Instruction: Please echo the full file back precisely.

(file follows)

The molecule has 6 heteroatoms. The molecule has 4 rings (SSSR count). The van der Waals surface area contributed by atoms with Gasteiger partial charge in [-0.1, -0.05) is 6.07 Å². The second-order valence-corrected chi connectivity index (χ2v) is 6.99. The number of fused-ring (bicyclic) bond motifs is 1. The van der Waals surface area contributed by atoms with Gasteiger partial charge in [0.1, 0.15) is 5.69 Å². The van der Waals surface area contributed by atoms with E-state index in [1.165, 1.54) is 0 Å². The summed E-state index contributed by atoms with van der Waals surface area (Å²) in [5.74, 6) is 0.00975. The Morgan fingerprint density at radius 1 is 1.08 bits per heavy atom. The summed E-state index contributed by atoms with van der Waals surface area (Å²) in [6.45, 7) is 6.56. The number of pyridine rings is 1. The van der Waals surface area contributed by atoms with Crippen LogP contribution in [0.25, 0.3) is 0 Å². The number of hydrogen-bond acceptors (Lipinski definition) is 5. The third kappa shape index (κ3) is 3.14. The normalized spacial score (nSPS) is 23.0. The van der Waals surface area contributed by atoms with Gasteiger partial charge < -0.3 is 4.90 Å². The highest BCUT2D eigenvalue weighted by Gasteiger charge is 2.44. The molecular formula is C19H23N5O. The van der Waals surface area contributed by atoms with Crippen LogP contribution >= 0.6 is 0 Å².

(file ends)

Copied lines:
The molecule has 6 heteroatoms. The molecule has 4 rings (SSSR count). The van der Waals surface area contributed by atoms with Gasteiger partial charge in [-0.1, -0.05) is 6.07 Å². The second-order valence-corrected chi connectivity index (χ2v) is 6.99. The number of fused-ring (bicyclic) bond motifs is 1. The van der Waals surface area contributed by atoms with Gasteiger partial charge in [0.1, 0.15) is 5.69 Å². The van der Waals surface area contributed by atoms with E-state index in [1.165, 1.54) is 0 Å². The summed E-state index contributed by atoms with van der Waals surface area (Å²) in [5.74, 6) is 0.00975. The Morgan fingerprint density at radius 1 is 1.08 bits per heavy atom. The summed E-state index contributed by atoms with van der Waals surface area (Å²) in [6.45, 7) is 6.56. The number of pyridine rings is 1. The van der Waals surface area contributed by atoms with Crippen LogP contribution in [0.25, 0.3) is 0 Å². The number of hydrogen-bond acceptors (Lipinski definition) is 5. The third kappa shape index (κ3) is 3.14. The normalized spacial score (nSPS) is 23.0. The van der Waals surface area contributed by atoms with Gasteiger partial charge < -0.3 is 4.90 Å². The highest BCUT2D eigenvalue weighted by Gasteiger charge is 2.44. The molecular formula is C19H23N5O. The van der Waals surface area contributed by atoms with Crippen LogP contribution >= 0.6 is 0 Å².